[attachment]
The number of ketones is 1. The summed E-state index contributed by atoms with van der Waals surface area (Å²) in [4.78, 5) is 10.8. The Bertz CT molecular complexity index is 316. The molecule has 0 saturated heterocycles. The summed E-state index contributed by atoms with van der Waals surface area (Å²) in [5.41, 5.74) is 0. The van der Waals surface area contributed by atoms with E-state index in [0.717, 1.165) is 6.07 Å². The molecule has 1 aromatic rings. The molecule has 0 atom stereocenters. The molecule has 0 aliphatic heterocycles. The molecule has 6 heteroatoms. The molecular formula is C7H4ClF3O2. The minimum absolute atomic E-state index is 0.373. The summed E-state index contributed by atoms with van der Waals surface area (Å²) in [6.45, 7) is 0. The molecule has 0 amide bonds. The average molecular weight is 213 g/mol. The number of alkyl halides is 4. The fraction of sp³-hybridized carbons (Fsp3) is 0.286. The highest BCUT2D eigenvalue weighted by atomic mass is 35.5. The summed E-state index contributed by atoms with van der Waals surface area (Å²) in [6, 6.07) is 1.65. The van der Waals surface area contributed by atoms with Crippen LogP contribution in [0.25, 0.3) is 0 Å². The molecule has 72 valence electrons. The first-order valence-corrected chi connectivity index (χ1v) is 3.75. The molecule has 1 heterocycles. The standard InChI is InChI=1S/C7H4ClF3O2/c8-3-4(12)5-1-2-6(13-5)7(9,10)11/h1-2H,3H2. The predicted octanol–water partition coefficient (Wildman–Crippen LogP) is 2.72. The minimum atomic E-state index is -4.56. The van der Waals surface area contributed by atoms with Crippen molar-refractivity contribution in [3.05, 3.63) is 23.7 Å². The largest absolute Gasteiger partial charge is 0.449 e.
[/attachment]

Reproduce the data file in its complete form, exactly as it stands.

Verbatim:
The number of ketones is 1. The summed E-state index contributed by atoms with van der Waals surface area (Å²) in [4.78, 5) is 10.8. The Bertz CT molecular complexity index is 316. The molecule has 0 saturated heterocycles. The summed E-state index contributed by atoms with van der Waals surface area (Å²) in [5.41, 5.74) is 0. The van der Waals surface area contributed by atoms with E-state index in [0.717, 1.165) is 6.07 Å². The molecule has 1 aromatic rings. The molecule has 0 atom stereocenters. The molecule has 0 aliphatic heterocycles. The molecule has 6 heteroatoms. The molecular formula is C7H4ClF3O2. The minimum absolute atomic E-state index is 0.373. The summed E-state index contributed by atoms with van der Waals surface area (Å²) in [6.45, 7) is 0. The molecule has 0 amide bonds. The average molecular weight is 213 g/mol. The number of alkyl halides is 4. The fraction of sp³-hybridized carbons (Fsp3) is 0.286. The highest BCUT2D eigenvalue weighted by atomic mass is 35.5. The summed E-state index contributed by atoms with van der Waals surface area (Å²) in [6, 6.07) is 1.65. The van der Waals surface area contributed by atoms with Crippen LogP contribution in [0.25, 0.3) is 0 Å². The molecule has 72 valence electrons. The first-order valence-corrected chi connectivity index (χ1v) is 3.75. The molecule has 1 heterocycles. The standard InChI is InChI=1S/C7H4ClF3O2/c8-3-4(12)5-1-2-6(13-5)7(9,10)11/h1-2H,3H2. The predicted octanol–water partition coefficient (Wildman–Crippen LogP) is 2.72. The minimum atomic E-state index is -4.56. The van der Waals surface area contributed by atoms with Crippen molar-refractivity contribution in [3.05, 3.63) is 23.7 Å². The largest absolute Gasteiger partial charge is 0.449 e.